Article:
Pacing Your Long Runs

    

While I’m in the process of rebuilding my aerobic fitness, I’ve been looking into the right way to do long runs.

The weekly long run is a ritual every runner has done, but did you know there are many ways to use those hours on the road? Many times we just go out and run easy for a set amount of time. This builds cardio capacity, stimulates the body to burn fat more efficiently, and gives you time on your feet. This is the kind of run you can do weekly.

Competitive marathoners also do a different kind of long run done at race pace. They take a set distance or time, then break it up into chunks. Here’s an example Competitor Magazine gives.

Distance: 25 kilometers as 2 x 10K, then 5K goal pace with 4-6 minutes easy between efforts.
Time: 65 minutes as 30 minutes, 20 minutes, 10 minutes, 5 minutes at goal pace with 2-3 minutes easy between efforts.

This long hard run takes a lot longer to recover from, so it’s only done once a month at a maximum of three times in the training cycle leading up to a race. The idea is to push the body to run a sustained effort over a longer period of time.

Another kind of long run starts off easy and then builds into faster than race pace toward the end. This teaches your body to run fast even when tired and builds mental strength for the closing miles of a marathon or other long race. This kind of run session proposed on McMillan Running comes in during the final two months leading into a marathon. Alternate the “Fast Finish” long runs with easy long runs to allow your body to recover.

I think the main ideas here are:

  • knowing what your paces are and running at those paces at the right times within your training schedule, and
  • layering the speed and intensity on only if you’re already physically fit and taking appropriate measures to recover.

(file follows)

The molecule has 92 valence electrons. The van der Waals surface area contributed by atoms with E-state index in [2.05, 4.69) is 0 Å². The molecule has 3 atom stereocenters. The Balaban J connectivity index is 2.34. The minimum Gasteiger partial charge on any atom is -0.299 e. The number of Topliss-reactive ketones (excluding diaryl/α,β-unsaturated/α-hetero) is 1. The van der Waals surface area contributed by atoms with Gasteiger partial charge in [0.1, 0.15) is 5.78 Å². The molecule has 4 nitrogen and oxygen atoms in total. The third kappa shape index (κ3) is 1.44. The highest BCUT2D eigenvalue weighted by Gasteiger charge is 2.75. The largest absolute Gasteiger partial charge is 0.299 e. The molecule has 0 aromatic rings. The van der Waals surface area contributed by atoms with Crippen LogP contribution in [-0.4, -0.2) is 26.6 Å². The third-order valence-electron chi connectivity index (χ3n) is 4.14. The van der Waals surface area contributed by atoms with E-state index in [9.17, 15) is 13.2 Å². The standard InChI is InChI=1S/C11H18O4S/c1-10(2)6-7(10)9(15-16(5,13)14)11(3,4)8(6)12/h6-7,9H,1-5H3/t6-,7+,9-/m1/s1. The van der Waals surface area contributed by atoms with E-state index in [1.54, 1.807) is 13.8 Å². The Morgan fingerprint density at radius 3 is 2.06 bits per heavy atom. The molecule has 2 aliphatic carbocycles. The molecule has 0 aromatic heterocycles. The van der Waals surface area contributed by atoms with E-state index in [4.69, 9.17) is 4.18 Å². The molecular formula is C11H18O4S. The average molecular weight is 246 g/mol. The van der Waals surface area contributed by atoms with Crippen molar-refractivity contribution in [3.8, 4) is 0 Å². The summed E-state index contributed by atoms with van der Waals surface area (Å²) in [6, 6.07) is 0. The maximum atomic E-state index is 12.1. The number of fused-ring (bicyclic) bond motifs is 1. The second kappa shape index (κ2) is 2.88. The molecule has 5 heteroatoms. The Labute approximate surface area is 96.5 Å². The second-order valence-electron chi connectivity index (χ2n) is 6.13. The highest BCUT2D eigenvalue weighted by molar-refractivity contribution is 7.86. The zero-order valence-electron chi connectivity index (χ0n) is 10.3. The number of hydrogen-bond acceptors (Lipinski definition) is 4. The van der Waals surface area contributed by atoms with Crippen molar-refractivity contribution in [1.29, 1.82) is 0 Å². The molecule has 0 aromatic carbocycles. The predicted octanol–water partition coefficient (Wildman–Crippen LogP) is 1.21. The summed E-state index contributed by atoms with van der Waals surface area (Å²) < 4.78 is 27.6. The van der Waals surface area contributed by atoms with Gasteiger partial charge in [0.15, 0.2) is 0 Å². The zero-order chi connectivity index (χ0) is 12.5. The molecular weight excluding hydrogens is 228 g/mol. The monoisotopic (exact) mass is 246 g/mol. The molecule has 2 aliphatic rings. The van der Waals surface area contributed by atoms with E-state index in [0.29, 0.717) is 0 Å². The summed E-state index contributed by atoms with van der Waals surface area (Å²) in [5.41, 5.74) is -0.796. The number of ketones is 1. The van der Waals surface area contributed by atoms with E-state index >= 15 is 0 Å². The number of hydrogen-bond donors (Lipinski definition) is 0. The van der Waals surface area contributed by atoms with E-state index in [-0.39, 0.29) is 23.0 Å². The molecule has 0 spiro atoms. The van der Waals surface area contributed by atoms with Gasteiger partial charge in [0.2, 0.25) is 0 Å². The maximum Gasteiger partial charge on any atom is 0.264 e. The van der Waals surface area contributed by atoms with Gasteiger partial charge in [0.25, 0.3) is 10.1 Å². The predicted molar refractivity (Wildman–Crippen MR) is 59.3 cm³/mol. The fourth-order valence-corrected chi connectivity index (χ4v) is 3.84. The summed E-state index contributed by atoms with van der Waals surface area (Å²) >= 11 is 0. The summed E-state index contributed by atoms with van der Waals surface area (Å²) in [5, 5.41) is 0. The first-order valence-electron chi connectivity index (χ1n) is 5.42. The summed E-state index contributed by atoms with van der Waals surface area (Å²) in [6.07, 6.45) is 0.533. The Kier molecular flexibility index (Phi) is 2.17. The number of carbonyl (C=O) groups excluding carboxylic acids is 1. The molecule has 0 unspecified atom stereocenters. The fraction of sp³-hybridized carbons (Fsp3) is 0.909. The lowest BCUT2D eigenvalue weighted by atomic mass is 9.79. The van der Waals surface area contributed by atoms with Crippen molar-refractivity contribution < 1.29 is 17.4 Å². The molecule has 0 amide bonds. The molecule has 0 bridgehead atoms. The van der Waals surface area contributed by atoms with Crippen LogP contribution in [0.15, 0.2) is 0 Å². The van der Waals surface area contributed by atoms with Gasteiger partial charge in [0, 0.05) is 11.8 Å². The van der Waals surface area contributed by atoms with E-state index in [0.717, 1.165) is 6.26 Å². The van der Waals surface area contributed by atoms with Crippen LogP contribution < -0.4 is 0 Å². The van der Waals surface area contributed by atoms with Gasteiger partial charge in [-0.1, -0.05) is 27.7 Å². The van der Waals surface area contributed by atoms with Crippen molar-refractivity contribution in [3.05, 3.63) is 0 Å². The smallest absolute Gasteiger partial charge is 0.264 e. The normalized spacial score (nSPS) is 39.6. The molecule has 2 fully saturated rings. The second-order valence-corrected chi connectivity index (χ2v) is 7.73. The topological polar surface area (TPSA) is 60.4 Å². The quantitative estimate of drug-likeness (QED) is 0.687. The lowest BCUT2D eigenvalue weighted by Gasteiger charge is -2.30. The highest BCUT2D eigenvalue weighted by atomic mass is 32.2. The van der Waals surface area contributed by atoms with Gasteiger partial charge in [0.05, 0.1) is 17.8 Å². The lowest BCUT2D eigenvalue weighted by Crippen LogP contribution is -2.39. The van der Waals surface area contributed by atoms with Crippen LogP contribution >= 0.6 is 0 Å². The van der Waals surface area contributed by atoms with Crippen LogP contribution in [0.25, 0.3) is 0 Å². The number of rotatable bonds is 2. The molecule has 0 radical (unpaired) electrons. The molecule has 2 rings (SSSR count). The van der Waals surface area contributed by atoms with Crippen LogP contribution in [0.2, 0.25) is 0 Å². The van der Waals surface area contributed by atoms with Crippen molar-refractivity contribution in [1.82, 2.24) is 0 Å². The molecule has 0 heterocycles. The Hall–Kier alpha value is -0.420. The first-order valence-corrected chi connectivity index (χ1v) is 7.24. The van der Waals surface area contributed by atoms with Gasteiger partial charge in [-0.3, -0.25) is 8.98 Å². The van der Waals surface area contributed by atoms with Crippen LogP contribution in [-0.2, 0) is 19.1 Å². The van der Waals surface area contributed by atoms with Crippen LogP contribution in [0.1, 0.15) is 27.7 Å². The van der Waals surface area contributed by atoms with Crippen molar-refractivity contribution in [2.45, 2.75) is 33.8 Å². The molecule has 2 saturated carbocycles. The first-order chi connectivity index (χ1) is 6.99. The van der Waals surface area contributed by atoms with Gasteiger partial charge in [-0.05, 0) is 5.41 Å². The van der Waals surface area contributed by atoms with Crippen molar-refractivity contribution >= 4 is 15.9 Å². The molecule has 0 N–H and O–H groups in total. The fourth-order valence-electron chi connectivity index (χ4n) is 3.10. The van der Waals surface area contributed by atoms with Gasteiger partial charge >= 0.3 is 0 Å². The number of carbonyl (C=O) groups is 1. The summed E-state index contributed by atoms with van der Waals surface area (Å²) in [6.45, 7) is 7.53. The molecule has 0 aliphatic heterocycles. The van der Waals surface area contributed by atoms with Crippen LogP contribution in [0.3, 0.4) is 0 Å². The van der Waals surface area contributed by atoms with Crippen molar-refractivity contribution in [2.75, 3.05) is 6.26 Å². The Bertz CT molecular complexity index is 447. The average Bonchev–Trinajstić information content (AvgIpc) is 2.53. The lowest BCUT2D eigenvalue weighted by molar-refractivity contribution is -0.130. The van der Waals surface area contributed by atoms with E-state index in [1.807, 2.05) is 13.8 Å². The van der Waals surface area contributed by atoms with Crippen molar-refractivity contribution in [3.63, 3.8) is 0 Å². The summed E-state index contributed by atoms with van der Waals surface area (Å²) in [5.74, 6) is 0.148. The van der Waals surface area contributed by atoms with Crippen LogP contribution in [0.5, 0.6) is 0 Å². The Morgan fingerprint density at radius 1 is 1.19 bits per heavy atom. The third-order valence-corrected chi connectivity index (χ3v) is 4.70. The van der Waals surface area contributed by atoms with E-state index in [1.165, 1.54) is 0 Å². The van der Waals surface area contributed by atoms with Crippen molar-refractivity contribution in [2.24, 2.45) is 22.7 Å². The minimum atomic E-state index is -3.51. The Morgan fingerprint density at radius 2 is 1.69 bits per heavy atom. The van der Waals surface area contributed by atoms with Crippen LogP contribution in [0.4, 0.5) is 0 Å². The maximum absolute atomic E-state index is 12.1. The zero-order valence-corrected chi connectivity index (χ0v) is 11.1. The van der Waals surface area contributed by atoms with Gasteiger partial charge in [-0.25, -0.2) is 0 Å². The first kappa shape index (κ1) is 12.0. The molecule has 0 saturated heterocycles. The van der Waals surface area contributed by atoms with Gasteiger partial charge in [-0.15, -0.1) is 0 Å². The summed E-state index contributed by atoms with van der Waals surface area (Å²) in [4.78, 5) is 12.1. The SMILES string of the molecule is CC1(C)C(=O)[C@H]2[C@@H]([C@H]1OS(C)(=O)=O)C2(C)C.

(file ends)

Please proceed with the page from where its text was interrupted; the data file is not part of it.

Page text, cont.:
Otherwise you risk fatigue, illness, or injury.

Now, whether your training and race paces are based on heart rate or on past race performance is up to you. There are a number of online calculators that will do the math for you, like this one for paces based on past performance, or this one to determine optimal heart rate training zones.

Obviously you put your body under less stress if you’re able to run at lower heart rates.

I once wrote about doing my endurance runs at a pace dictated by the 180 Formula, targeting a maximum heart rate (or MAF number) of 155 beats per minute and training in the range of 145-155 bpm. However, I calculated that range when I was younger, fitter, and hadn’t been ill.

How to calculate MAF number:

  1. Subtract your age from 180.
  2. If you have or are recovering from a major illness (heart disease, any operation or hospital stay, etc.) or are on any regular medication, subtract an additional 10.
  3. If you are injured, have regressed in training or competition, get more than two colds or bouts of flu per year, have allergies or asthma, or if you have been inconsistent or are just getting back into training, subtract an additional 5.
  4. If you have been training consistently (at least four times weekly) for up to two years without any of the problems just mentioned, keep the number (180–age) the same.
  5. If you have been training for more than two years without any of the problems listed above, and have made progress in competition without injury, add 5.

These days, my MAF is at 142 bpm due to age and illness. Therefore, I need to swallow my pride because my pace needs to be slower to train for endurance more effectively.

The good news is, if disciplined enough to continue training at this heart rate, eventually my heart will become more efficient and I can start running faster at the same heart rate. The bad news is (especially for impatient types like me!), it may take a while for that to happen.

I’ve already gone through this training protocol before but just didn’t have the discipline or patience to continue despite seeing good results. It was taking too long; I wanted to go faster already! As a result, I did everything at too high an intensity and heart rate, failing to recover properly. Do that repeatedly for a couple of years, you can dig a pretty deep hole for yourself. Ayan, now I’m overtrained and need to start from scratch.

It will be a while before I’m back to running the paces I’m used to. I’m hoping if I stay the course this time around I can be running those paces easier, too.

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